Banning pokies many stop a bit of gambling, but most will go into other forms of gambling, and forms of gambling that don’t fund charitable causes- understand that this is a huge huge issue for sports alone, and your petition will have marginal benefits in one area, and a huge negative in others.

Grant, can you see the futility in your argument. These pokies are concentrated in impoverished communities which cost the taxpayer dearly in terms of poor health, education and labour productivity outcomes. So, take them out of those communities - prevent the addiction in the first place - and there will be more government money for everyone.

You can then lobby the Minister of Sport (as I'm sure you are doing anyway) but he/she might then have more money to devote to sports promotion.

Clearly, we have to fix our problems from the bottom up - call it 'trickle up' economics.

Most certainly, there is no future in hoping to fund sport off the back of NZs poorest communities - which is what the pokie proliferation theory is doing. No future whatsoever.

Trickle Up economics I like that

I have an interest in sports and community funding.

It's a challenge and it's been interesting watching as funding reliance shifted from Tobacco sponsorship.

I've signed the petition linked above. Reading this it reminded me of an article a few years ago that I read about the funding of Remuea's College Rifles Rugby Club's two new artificial turfs with the majority coming from a Manukau based pokies trust.

I looked for the article;

If the government were to outlaw Pokies. I'd expect something like 'Smokefree' to be set up to help fund clubs while they looked for new funding sources.

"Working for Families will boost the incomes of low and middle income earners and lift tens of thousands of children out of poverty."
Sounds commendable and making perfect sense. It does however presume that the income boost given to the parents will be passed onto benefitting the children and I hope it will.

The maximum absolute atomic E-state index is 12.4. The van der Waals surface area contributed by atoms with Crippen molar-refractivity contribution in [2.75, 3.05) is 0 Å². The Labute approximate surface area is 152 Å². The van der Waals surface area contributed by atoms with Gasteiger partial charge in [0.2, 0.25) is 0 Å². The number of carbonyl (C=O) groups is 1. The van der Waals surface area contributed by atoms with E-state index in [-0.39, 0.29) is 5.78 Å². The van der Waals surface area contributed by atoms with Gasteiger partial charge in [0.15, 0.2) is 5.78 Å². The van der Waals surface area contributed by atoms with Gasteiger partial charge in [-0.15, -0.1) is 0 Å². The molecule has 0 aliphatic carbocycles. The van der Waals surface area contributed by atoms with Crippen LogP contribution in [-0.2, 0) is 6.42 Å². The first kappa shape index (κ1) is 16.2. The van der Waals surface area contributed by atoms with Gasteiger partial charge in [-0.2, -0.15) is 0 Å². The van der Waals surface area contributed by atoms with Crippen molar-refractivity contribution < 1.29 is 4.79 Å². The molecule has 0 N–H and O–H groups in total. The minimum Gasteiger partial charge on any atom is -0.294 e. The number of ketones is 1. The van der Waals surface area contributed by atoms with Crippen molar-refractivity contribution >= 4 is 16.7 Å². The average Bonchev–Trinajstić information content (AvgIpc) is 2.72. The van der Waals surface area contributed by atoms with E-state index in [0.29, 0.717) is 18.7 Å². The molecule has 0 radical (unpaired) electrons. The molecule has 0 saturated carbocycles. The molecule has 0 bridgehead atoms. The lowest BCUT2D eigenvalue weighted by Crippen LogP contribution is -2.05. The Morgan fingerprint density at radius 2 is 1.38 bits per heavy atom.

Well I signed that anti gambling petition so that might help.

It isnt just the poor that gamble thru pokies!
People need to take responsibility for their own actions!
Are we going to ban horse racing, drinking alcohol etc?
The people who have children that place their own children in poverty needed to take responsibility for what they have brought into the world and not rely on other people to,provide for them.
Yes very simplistic and will never happen but by this coalition Govt. Doing what they say they are going to do only encourages more of this inexcusable preoccupation for having children that they can not afford.
Never been on any type of social welfare benefit and never will be. Why should the average working person I. NZ Abe responsible for shelling out their taxes to irresponsible people who are an absolute liability to the country?

It's very easy to spot problems but finding solutions is difficult. Not sure many of your posts are constructive in that regard. At least this government has recognised the under investment in certain areas and are looking to move in the right direction. We shouldn't wash our hands of the children of the less fortunate but should look at ways of breaking the cycle of poverty and poor education. If you and I pay more taxes to get us to that goal then I'm ok with it.

"Not sure many of your posts are constructive in that regard"

That accusation could be levelled at almost all of us.

"If you and I pay more taxes to get us to that goal then I'm ok with it."

It is just as likely you will both pay more taxes and not get to that goal. What you might be missing is opportunity loss.

"People need to take responsibility for their own actions!"